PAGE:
Instructor Adam Helmintoller
10 December 2013
Children Beauty Pageants
When you picture young children growing up, you imagine girls being interactive in gymnastics and dance and boys are playing rough in sports. But days in this time and era have girls becoming involved in beauty pageants. Parents are enrolling their children as young as six months old into pageants all around the United States. Obviously, parents are the ones to blame and children really don’t have a choice in the matter. Toddlers and Tiaras is a show on TLC that shows exactly what children have to go through. They have to sit through many sleepless hours of getting fake hair, nails and tans to end up becoming someone they don’t even know after a look in the mirror. What is that image teaching a child growing up in today’s society? To physically look beautiful and have the perfect, fake body image? Beauty pageants don’t need to be intense. If parents took the time to slow down and understand how serious they were acting, they would see how these children are stressed out. Parents seem to worry more about pageant life then to actually put their kids into school. After so many years psychological problems start to develop within the child which can end up being disruptive to family relationships and harm the natural course of the young ones’ childhood.
Beauty pageants often provide psychological problems that can develop as a condition later on in life, and contestants will grow up in a lifestyle in which they will learn external, damaging values. Pressures of competition, participants being stressed and knowing they will be judged can cause several emotional issues, and have even labeled pageants as child abuse. Research has found proof that children should not be exposed to pressures within pageants due to several risk factors. Self-esteem problems, anxiety and paranoia can develop in girls, who are exposed between two peaks. The pageant contestant defeated may suffer from confidence issues and self-doubt, while the winner may become stuck up and snobbish. Flowing from these psychological problems, several disorders will show later on in life. A physical foundation of beauty makes a perfect disaster for eating conditions such as anorexia, bulimia and depression. Alongside sashes and crowns, pageants can take away a more permanent part of a child, their mindset and beliefs. Girls who are at that age where they can pick up crucial messages and develop superficial values, learn subconsciously, that appearance is most important and pressuring others is acceptable. Children who are around mothers during the time of competition may pick up tendencies to be two-faced and judgmental by what they hear as gossip. Girls who feel superior could eventually lead to bullying. Makeup artists and mothers take desperate measures in qualifying pageant girls, commanding them to sit for hours while they go through teeth bleaching, waxes, spray tans, and layers upon layers of makeup. Imperfections are covered in favor of appearance. If a girl has lost a tooth she is to wear denture partials, which losing a tooth is one of the best memories of childhood. Cosmetic methods often lead toddlers into tantrums and in tears, but are unavoidable if they want the crown. After several hours of sprucing these girls up to look older than they are, they look more like life size dolls than human beings. Instead of being accepted for their unique qualities and talents, girls are compelled to match up to a certain outlandish idea of something called beauty. Pageants destroy dependency for young girls. In many instances parents will put their daughters into pageants before they can talk or even know what the word pageant means, which in that case decisions are made for them as well as the decision to compete. As they get older they learn to just surrender, since they were brought up in it and think they don’t have a say in the matter. They will wear the...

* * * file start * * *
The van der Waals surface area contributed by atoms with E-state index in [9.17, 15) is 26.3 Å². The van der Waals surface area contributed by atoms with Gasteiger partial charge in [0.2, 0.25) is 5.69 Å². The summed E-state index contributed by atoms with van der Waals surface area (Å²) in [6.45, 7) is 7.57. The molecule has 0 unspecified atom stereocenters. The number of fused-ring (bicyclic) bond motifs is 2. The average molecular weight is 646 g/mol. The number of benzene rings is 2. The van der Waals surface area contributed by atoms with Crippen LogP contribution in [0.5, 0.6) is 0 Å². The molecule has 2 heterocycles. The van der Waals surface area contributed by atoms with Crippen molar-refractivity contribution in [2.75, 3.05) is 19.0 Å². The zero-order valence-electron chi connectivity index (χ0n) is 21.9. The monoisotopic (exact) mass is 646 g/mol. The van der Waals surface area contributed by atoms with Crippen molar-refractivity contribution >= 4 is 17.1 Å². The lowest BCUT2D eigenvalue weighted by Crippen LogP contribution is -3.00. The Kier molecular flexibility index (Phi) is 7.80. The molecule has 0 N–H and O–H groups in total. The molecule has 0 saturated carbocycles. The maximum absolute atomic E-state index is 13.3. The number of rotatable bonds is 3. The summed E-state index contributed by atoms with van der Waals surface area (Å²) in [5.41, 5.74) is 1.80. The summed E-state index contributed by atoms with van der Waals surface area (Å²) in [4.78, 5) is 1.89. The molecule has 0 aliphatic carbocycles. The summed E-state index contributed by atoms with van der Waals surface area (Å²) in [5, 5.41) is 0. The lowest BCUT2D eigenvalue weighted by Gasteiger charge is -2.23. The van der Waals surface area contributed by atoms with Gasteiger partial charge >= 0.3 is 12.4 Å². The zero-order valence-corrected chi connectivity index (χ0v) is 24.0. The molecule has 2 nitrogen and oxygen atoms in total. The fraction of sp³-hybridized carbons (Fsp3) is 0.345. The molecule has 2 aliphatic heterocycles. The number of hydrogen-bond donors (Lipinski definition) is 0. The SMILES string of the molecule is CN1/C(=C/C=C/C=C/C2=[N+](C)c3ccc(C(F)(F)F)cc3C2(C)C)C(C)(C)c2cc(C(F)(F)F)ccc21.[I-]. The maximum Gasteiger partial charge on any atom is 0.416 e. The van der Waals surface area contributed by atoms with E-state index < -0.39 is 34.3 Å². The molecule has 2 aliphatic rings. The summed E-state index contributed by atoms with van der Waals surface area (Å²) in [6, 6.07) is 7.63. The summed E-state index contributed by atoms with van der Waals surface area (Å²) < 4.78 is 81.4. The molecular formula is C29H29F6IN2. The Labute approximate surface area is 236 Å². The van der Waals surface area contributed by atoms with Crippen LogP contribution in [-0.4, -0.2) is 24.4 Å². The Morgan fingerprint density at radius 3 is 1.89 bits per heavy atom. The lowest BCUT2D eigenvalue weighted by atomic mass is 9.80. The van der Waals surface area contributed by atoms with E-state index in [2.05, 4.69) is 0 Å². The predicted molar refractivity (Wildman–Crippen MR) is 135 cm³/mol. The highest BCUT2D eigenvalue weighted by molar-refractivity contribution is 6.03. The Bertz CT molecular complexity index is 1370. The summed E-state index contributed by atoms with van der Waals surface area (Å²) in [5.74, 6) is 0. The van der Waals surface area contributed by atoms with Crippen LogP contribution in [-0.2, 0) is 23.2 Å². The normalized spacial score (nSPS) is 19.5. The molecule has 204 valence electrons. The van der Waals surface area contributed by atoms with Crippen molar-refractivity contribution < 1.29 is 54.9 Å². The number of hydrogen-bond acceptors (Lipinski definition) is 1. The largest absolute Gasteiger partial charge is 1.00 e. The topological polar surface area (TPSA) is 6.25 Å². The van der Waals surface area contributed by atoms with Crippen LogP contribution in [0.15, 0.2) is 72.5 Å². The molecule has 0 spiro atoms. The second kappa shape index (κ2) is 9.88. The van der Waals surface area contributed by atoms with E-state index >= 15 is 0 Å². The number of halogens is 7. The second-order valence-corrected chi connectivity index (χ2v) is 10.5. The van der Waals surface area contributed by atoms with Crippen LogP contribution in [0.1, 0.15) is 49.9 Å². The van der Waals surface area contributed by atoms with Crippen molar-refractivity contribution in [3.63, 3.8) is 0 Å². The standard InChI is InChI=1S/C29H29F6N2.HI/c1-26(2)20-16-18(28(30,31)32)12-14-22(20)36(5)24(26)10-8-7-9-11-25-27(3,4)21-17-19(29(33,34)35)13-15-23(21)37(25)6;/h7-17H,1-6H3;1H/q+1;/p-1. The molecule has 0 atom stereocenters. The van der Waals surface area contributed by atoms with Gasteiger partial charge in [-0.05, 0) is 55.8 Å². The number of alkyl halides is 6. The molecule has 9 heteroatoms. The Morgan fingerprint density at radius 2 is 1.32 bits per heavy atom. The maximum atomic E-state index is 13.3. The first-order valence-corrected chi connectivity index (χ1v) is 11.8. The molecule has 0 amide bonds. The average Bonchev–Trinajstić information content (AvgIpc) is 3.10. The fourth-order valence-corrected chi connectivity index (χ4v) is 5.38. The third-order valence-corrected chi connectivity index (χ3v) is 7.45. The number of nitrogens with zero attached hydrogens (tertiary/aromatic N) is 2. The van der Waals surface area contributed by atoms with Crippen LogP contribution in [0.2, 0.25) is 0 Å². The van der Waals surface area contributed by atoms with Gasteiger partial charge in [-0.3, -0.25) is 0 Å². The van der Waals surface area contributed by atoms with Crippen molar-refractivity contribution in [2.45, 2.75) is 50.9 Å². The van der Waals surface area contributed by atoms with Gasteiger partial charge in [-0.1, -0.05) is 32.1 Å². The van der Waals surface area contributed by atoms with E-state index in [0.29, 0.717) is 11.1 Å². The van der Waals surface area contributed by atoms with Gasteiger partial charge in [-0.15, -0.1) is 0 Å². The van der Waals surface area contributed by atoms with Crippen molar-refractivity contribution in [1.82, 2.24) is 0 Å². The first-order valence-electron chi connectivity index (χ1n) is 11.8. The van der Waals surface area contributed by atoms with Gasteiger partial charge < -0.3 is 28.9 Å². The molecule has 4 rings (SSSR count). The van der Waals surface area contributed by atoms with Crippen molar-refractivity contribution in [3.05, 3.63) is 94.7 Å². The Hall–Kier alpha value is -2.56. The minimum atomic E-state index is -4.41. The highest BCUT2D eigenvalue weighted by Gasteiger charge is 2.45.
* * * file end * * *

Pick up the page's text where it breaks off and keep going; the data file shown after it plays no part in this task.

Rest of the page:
Cited: "About Us." Pull the Pin on Beauty Pageants for Children. N.p., n.d. Web. 12 Dec 2013. .
Britton, Nikki. "My Niece was on Toddlers and Tiaras:A Rant Against the Pageant Lifestyle." . The Houston Chronicle, 9 Feb 2010. Web. 12 Dec 2013.
Chang, Juju. "JonBenet Ramsey’s Father Regrets Letting Her in Pageants, Says 'Toddlers and Tiaras ' is 'Bizarre '.." . N.p., 13 Mar 2012. Web. 12 Dec 2013. .
Please join StudyMode to read the full document